Getting your mojo back

At some point for everyone, irrespective of how relentlessly positive and determined you are, you will reach a point where it feels like you’re wading through treacle with the results to match.  It could be you’re not going to hit your sales for the quarter/ year, the latest product you created is good but not great, the latest presentation you gave was mediocre rather than insightful, your team seems low and you can’t seem to enthuse them, it doesn’t matter what your role is – at some point you will feel like the wheels have come off.  This happens to most people relatively frequently and when it’s a minor setback or slump it’s just a case of firing yourself or your team up, creating some energy, a positive mental attitude and cracking on with it – onwards and upwards! But, what happens when it’s more than this? What if it’s not just a mediocre presentation, but a key investment presentation and you completely blow it? Instead of just being behind on sales, you lose the company’s biggest account?  The product isn’t just ‘not great’ but it’s an absolute shocker that tanks? Your team isn’t feeling just low, they are clearly dysfunctional and you have no idea how it got to this, or how to solve it?

All, or some of these things, are likely to happen at some point.  If you work in a fast-growing business which tends by definition to crunch through more stuff, more aggressively, then these are even more likely to happen and more frequently.

So, how do you get your mojo back?

A good comparison here, even for those who aren’t into it, is professional sport.  The penalty striker walking up to their position in the final, the goal kicker with seconds on the clock, the athlete lining up their last jump, the tennis player serving for the match – all of these put the subject under huge pressure and intensity.  They have practiced this exact procedure thousands of times over the years, but often disaster strikes, they choke and they miss.  The 64-thousand-dollar question… how do they come back from that?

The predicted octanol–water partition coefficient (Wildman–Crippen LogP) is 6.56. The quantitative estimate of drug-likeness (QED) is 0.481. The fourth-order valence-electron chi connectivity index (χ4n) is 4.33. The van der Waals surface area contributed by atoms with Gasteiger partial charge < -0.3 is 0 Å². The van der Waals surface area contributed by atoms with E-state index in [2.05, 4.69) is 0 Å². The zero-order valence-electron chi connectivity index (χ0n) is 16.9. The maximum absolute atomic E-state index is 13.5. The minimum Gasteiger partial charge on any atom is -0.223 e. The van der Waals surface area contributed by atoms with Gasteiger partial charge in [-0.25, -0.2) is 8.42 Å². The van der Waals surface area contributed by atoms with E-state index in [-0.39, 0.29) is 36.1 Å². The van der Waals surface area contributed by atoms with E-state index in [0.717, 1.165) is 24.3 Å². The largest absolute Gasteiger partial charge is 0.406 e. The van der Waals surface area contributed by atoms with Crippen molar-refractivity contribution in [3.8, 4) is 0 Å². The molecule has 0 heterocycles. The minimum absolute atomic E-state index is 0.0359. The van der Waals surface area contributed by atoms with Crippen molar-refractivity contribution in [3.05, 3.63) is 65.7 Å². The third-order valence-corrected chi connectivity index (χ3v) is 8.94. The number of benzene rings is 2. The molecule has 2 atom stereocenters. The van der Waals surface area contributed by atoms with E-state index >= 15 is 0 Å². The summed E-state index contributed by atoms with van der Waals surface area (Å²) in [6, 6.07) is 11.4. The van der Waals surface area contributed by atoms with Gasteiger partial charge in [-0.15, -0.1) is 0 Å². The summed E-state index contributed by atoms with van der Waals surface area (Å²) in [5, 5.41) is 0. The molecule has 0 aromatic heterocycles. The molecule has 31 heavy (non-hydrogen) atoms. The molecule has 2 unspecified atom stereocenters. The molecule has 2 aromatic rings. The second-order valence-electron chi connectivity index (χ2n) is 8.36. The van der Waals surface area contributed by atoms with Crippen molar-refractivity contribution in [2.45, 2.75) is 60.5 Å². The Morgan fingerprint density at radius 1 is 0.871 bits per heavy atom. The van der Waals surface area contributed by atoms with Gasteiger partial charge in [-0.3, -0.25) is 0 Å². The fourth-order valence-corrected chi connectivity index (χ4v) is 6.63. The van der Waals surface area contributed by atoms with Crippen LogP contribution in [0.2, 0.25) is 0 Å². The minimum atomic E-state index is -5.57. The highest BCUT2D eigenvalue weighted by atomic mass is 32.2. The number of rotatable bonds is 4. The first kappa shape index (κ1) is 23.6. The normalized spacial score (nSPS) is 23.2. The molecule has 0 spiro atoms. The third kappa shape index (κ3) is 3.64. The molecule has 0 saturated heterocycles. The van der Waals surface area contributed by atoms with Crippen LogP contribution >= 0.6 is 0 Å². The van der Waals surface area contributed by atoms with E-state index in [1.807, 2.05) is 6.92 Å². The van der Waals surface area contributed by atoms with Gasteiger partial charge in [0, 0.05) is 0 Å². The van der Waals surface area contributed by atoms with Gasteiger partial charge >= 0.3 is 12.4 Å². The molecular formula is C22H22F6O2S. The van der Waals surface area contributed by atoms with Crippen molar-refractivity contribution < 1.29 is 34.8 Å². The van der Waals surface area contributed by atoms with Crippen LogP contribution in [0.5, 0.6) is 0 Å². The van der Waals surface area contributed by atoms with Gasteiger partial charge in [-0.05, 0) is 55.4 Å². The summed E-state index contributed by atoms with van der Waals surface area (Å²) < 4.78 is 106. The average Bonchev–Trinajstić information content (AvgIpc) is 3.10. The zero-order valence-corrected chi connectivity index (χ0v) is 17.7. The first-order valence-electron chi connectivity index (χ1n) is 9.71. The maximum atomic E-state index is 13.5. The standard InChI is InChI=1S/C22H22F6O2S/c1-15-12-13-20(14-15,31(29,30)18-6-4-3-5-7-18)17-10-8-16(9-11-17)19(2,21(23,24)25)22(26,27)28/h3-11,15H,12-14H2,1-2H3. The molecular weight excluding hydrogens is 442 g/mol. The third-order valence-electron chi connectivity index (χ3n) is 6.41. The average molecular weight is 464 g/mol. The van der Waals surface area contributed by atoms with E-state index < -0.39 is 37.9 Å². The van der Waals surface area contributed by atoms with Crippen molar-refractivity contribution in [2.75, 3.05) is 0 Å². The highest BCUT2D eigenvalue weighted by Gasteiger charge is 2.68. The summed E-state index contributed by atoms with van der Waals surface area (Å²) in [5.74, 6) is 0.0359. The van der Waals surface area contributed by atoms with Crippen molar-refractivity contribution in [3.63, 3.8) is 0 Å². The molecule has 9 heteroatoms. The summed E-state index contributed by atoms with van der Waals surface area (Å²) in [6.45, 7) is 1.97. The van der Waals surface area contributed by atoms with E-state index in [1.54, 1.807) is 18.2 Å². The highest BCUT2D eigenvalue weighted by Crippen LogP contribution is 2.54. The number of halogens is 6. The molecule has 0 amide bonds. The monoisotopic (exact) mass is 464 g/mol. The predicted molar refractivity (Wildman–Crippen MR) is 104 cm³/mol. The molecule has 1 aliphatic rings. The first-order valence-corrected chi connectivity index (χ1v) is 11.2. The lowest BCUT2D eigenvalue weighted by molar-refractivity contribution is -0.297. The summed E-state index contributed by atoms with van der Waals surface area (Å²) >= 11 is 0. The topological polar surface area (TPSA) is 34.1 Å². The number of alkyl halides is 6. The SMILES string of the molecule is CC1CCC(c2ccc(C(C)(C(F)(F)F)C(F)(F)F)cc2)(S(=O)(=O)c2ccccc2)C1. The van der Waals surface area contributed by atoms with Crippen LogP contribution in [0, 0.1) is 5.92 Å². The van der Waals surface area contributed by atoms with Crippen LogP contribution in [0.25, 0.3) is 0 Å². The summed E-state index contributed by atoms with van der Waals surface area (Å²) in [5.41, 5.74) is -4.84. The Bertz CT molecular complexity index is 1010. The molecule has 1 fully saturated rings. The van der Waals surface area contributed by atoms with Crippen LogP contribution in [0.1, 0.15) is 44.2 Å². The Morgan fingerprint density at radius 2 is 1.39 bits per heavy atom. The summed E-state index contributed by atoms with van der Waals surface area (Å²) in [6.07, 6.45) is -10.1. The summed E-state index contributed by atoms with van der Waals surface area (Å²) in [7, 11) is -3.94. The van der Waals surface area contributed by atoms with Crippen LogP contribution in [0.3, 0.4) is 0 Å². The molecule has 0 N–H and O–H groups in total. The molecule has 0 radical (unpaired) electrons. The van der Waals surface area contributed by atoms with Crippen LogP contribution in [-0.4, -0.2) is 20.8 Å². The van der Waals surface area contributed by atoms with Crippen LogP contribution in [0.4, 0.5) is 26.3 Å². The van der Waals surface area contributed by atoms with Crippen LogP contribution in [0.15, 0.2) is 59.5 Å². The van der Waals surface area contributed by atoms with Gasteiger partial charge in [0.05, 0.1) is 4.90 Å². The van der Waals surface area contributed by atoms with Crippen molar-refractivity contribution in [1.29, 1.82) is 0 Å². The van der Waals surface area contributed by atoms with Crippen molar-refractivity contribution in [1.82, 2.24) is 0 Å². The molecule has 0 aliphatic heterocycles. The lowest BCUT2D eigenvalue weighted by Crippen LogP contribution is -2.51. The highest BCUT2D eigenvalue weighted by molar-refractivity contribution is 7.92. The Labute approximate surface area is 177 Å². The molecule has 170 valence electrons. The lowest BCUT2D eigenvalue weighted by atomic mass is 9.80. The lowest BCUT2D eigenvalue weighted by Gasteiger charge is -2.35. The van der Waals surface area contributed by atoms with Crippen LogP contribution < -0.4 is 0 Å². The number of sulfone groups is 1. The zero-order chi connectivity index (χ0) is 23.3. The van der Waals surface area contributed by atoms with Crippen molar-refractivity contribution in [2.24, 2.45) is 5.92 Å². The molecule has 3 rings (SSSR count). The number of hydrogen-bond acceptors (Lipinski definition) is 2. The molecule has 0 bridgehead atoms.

One of the best books I have read on this is Dr Dave Alred’s; ‘The Pressure Principle’.  Most famous as Jonny Wilkinson’s kicking coach, in his book he talks about the need to focus on the process not the outcome and this is directly applicable to business.  In business, the focus is always relentlessly on the outcome; the sales revenue, the great product launch, the outstanding presentation, the super performing team.  The problem with this is that when the wheels come off, the instinct is to focus on the outcome and how to get back there.  In serious situations where this is challenging, it becomes more and more difficult as you relentlessly narrow your focus to the outcome that you are now continually failing to achieve.  As you do so, you become more negative, more stressed, more frustrated and snappy and in short, begin to exhibit all the behaviours that almost guarantee that you will continue to fail.

What in fact you need to do, is take a step back for a moment and focus solely on the process, not the outcome – in fact, as hard as it is, ignore the outcome completely. Every moment of truth – whether it’s a sales target, a great product or a winning penalty kick, has a series of discrete, separate and identifiable steps which need to be followed for it to be completed.  These are what you need to focus on. 

If it’s sales, you move through lead identification, initial contract, discovery, need matching, problem solving solution matching, to close. If it’s a client presentation, you move through business questions, shaping the project and methodology, analysing results, project completion and developing a clear presentation with key answers to the question. In any of these instances, you must firstly focus on each discrete part and on ensuring that each single part is done to the best of your ability. Secondly, you ignore the outcome and the concept of success and failure, win or lose – you simply focus on going through the steps with a resolute focus on ensuring that each step is performed as perfectly as possible and then irrespective of the outcome, you do it again, and again, and again.  As you continue to do it, you stand tall, adopt your posture, focus on a positive/ winning mindset and ignore the outcome and gradually, slowly but surely, you will get your mojo back and the outcome will return. So, how do you ignore the outcome when it defines success or failure? My next topic...

If you like this blog, find it useful, or think it’s interesting, please share it and if you have any questions at all please feel free to comment – I am always open to a conversation.

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